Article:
Award presented annually to an individual who has made outstanding contributions in optical fiber technology
WASHINGTON – The Optical Society (OSA) and the IEEE Photonics Society today announced that Alan H. Gnauck of Bell Labs, Alcatel-Lucent, USA, is the recipient of the 2016 John Tyndall Award, an honor endowed by Corning, Inc. Gnauck is being recognized for “sustained pioneering research contributions that drove commercialization of high-speed, high capacity lightwave communication systems.” The award, one of the top honors in the fiber optics community, will be presented to Gnauck during the plenary session of the 2016 Optical Fiber Conference (OFC) Conference taking place in Anaheim, California, USA, 20-24 March 2016.
Gnauck joined Bell Laboratories in 1982 and is currently a member of Technical Staff in the Transmission System Research Group, where his research has focused on optical fiber communications including optical devices and systems. He has performed record-breaking optical transmission experiments at single-channel rates and demonstrated the first terabit transmission in 1996. During his career, he has investigated coherent detection, chromatic-dispersion compensation techniques, parametric optical signal processing and system impacts of fiber nonlinearities. Currently, Gnauck is involved in the study of wavelength-division-multiplexed (WDM) systems with single-channel rates of 100 Gb/s or higher.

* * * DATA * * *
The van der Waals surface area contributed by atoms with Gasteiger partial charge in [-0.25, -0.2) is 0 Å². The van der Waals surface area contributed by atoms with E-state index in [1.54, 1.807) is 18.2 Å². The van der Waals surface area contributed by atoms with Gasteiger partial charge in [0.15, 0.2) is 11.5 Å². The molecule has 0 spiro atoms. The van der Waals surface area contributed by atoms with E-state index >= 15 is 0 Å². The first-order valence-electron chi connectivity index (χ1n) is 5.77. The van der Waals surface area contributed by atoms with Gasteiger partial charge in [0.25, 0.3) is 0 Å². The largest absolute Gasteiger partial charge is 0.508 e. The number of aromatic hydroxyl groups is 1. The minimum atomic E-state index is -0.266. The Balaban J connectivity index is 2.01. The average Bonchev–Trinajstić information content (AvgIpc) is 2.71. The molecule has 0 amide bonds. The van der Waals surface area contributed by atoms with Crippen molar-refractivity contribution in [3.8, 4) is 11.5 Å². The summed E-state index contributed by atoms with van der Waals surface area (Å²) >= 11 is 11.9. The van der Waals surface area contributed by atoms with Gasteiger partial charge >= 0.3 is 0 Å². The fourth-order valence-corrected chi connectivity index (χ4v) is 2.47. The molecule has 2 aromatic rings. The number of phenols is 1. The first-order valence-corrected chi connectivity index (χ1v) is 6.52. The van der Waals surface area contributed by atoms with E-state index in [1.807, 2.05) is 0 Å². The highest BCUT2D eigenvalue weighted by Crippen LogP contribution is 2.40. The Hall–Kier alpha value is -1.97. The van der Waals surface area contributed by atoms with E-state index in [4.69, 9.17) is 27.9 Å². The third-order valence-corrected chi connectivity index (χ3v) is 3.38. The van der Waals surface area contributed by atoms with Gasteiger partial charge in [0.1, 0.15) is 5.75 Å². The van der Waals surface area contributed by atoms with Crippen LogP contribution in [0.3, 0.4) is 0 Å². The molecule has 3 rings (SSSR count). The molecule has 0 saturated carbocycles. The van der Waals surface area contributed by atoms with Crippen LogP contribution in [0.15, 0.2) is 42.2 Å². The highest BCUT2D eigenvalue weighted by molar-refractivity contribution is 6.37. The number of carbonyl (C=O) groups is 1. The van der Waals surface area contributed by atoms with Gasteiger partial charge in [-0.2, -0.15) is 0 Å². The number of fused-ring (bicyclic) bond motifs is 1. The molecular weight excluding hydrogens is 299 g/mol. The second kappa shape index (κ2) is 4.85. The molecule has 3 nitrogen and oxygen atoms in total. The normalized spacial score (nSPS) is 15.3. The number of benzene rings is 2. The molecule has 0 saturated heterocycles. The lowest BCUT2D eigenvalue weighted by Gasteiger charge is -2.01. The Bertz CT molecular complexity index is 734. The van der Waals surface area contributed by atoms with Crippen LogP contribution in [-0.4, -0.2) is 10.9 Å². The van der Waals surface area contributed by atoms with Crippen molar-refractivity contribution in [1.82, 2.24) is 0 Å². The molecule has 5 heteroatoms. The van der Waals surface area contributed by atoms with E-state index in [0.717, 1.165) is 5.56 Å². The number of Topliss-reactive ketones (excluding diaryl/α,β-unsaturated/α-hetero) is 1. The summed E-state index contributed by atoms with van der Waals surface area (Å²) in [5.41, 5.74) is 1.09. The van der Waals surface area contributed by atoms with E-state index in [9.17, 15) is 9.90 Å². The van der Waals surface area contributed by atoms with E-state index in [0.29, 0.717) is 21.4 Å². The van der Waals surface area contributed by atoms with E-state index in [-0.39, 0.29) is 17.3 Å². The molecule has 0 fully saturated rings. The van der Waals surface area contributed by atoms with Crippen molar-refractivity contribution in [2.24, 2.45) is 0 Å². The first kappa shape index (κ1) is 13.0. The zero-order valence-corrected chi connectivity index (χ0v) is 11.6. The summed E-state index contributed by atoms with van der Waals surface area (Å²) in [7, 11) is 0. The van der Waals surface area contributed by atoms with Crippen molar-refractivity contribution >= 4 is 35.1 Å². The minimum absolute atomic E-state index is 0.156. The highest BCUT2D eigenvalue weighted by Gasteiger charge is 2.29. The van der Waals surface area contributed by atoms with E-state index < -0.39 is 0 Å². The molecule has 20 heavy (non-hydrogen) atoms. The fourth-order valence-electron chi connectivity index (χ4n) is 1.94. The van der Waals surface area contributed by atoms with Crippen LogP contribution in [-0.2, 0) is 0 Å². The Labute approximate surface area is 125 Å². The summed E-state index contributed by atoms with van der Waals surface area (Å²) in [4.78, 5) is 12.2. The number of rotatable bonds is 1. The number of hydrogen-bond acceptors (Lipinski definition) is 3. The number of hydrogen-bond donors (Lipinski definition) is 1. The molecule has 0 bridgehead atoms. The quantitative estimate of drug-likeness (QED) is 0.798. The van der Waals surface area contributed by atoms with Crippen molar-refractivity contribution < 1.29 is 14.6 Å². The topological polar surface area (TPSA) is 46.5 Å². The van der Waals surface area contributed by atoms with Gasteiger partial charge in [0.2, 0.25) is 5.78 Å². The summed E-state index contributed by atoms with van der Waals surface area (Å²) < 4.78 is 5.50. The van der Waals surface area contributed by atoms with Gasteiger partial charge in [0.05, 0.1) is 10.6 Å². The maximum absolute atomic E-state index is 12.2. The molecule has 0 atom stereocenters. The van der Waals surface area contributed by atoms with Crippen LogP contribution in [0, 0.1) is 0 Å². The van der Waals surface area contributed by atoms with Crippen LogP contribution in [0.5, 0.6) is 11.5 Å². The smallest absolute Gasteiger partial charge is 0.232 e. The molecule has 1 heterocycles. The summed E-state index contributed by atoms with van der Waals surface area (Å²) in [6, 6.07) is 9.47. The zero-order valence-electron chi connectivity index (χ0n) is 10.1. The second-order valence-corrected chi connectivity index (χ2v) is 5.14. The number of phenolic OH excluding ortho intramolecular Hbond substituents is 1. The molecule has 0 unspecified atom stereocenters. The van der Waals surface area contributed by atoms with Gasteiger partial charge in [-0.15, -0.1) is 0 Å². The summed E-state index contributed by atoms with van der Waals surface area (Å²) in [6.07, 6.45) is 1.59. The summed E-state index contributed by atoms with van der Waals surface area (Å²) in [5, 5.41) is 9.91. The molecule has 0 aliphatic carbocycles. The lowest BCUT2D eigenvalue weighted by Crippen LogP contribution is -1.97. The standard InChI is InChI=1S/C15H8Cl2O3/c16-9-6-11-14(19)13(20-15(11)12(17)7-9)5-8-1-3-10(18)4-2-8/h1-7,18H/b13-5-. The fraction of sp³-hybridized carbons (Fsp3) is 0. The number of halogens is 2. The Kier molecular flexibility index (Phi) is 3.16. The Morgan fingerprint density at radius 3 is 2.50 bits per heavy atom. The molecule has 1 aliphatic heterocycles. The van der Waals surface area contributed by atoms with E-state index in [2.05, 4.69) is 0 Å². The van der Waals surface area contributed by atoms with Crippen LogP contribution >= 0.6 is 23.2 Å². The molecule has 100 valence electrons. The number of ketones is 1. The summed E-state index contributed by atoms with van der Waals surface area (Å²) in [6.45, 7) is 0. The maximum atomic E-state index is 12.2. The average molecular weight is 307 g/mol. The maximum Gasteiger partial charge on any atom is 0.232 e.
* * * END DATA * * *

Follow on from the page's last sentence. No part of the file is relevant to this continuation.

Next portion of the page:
“Alan’s work has been instrumental in increasing the capacity of optical communication transmission systems, enhancing the capabilities of transmission systems without companies needing to invest in additional cables,” said Elizabeth Rogan, CEO, The Optical Society. “His outstanding contributions to optical-fiber technology make him an ideal Tyndall Award recipient, and we are honored to recognize his accomplishments and career.”
Gnauck has authored more than 250 journal and conference papers and holds over 29 patents in optical communications. He was elected as a Fellow to The Optical Society in 2004 for his demonstration of new optical transmission technologies. He was named an IEEE Fellow in 2009 and a member of the National Academy of Engineering in 2012. He served as an associate editor for IEEE Photonics Technology Letters from 2000 to 2009 and on the Optical Fiber Communications Conference technical subcommittee in 2000, 2001 and 2003 before chairing the subcommittee in 2004. In 2003, he received the Paul Foreman Team Engineering Excellence award for his numerous achievements in the development of high-speed, ultra-high-capacity lightwave systems, including the first demonstration of a Terabit/s system.
"The Tyndall Award was designed specifically to recognize pioneers in fiber optics technology such as Alan Gnauck,” said Christopher Jannuzzi, Executive Director, IEEE Photonics Society. “His vital and sustained contributions to high-speed, high-capacity lightwave communications have helped shape the modern world. It is an honor for us to be able to recognize his seminal work."
The John Tyndall Award is named for the 19th century scientist who was the first to demonstrate the phenomenon of internal reflection. First presented in 1987, the Tyndall Award recognizes an individual who has made pioneering, highly significant, or continuing technical or leadership contributions to fiber optics technology. Corning, Inc. endows the award, a prize check and a glass sculpture that represents the concept of total internal reflection. The award is co-sponsored by The Optical Society and the IEEE Photonics Society.